Row spacings a tactical weed suppressor
GroundCover™ Issue: 110 | 05 May 2014 | Author: Tom Dixon
Sowing crops so they run in rows from east to west, sowing crop rows closer together and choosing a bulkier variety are three ways to suppress weeds and improve the effectiveness of herbicides.
The rise in herbicide-resistant weeds in northern cropping systems has meant that in some situations weeds are dictating more and more how growers can farm.
With multiple resistance occurring in some weed species, such as ryegrass and wild oats, there is an increasing need for growers to use some non-chemical measures to improve the effectiveness of their herbicides.
Varying row orientation and row spacing, as well as choosing a competitive crop, can all help suppress weed growth says Greg Brooke, R&D agronomist with the New South Wales Department of Primary Industries. Mr Brooke presented the results of several non-chemical weed-control trials conducted in northern NSW at the recent GRDC Research Update at Coonabarabran, NSW.
“All of these strategies work on the principle of increasing crop competition so that the emerging weeds are disadvantaged,” Mr Brooke says. “The extra competition for light, moisture and nutrients places extra pressure on the weed population.”
Mr Brooke says in situations where weeds have been sprayed with in-crop herbicides the extra competition makes it harder for the weeds to recover.
“Competitive strategies enable additional suppression of weeds over what herbicides can do alone.”
Sow east to west
Orienting crop rows at 90 degrees to the sunlight direction, so they run east–west, works on the principle that the crop will intercept more sunlight than crops in rows running north–south. Mr Brooke says this gives weeds less chance to develop between the crop rows.
In Western Australia, researchers have measured approximately 30 per cent more light being intercepted by east–west-sown crops compared with north–south. This has been tested at both windy and non-windy sites and the effects in weed suppression are most likely from row-direction factors. Researchers found that surface soil moisture was also better in east–west rows during the growing season.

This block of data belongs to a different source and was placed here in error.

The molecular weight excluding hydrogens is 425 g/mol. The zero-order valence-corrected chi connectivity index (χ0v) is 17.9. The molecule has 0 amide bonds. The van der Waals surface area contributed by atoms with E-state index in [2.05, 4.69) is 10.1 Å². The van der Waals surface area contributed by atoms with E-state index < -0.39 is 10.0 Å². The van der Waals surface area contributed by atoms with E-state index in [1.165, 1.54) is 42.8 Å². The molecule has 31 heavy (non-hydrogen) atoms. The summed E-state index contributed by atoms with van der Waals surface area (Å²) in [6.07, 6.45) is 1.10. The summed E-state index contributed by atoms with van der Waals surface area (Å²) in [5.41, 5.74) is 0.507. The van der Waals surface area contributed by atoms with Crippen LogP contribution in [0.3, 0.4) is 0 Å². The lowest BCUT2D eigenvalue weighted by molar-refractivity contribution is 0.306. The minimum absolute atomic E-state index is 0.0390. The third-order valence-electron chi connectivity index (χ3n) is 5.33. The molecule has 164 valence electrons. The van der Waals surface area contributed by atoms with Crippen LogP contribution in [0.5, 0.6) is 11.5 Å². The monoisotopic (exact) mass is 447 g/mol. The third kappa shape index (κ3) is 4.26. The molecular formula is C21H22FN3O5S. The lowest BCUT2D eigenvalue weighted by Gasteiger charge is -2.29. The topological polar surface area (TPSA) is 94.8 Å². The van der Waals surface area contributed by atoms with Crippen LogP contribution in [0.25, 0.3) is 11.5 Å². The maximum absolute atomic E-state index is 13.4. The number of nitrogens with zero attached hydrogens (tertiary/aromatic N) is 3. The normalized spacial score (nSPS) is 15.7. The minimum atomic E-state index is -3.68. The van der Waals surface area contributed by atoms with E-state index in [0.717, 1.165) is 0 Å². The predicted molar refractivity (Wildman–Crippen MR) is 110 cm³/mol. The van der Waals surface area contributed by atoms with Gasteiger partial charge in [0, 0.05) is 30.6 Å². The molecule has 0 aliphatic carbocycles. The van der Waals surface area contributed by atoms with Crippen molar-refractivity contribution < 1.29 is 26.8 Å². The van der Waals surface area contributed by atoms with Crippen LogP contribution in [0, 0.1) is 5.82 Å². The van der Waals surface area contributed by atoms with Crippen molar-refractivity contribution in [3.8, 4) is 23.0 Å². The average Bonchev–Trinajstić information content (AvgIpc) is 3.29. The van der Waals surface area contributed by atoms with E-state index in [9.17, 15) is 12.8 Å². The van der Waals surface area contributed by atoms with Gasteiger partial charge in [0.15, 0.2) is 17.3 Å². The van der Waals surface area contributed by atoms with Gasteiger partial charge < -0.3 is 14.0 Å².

In 2012, Matt Gardner and his team established a trial at Bithramere, NSW, to test this theory, using two barley varieties – Hindmarsh and Skipper Australia – into which he sowed 44Y84 canola as a substitute weed. Almost 40 per cent less weed biomass grew between the crop rows that ran east–west compared with crops sown north–south. Similar results have also been found at similar latitudes in WA.
“WA has been running this kind of trial since 2002 and has consistently found that an east–west crop orientation decreases weed biomass by 30 to 50 per cent,” Mr Brooke says.
“These trials in NSW were the first of their kind to validate these results on a similar latitude in an eastern state, and show that row orientation at 90 degrees to the sun’s rays can drastically reduce weed bulk in eastern growing regions.”
Sow closer rows
As part of the Bithramere 2012 trial, Mr Gardner and his team also used 30-centimetre and 50cm row spacings to see if the extra space between crops might allow more weeds to grow within the crop rows. They found in this trial that row spacing had less effect in reducing weeds than row orientation, although the wider row spacing did reduce crop yield by 11 per cent.
However, a trial at the Trangie Agricultural Research Centre in 2011 produced quite different results to those at Bithramere. In this trial fleabane was sown in 33cm and 66cm row spacings of the wheat variety LongReach Crusader. Researchers measured 120 per cent more fleabane in the stubble immediately after harvest on the wider rows.
“Obviously 66cm is an excessively wide row space for winter cereals, but the trial showed that the effect of row space is real and measurable, and can add significantly to other weed-control practices,” Mr Brooke says.
Based on these and past trial results in WA, Mr Brooke agrees with the findings that narrower row spacings give better weed suppression. In WA, the ideal set-up is about 25cm for disc seeders and about 30cm for tyne seeders, and is potentially narrower for eastern regions.
Choose competitive varieties
Weed competition trials with barley show there is as much difference between barley varieties as there can be between crop types.
The Bithramere trial showed the more vigorous barley variety Skipper Australia reduced weed (canola) biomass by 30 to 40 per cent more than Hindmarsh.
Skipper Australia also out-yielded Hindmarsh with both weeds present and not present and at both 30cm and 50cm row spacings.
Mr Brooke says bulkier barley varieties such as Granger, Scope and Commander will give the greatest reduction in weeds but will also need more water to grow.
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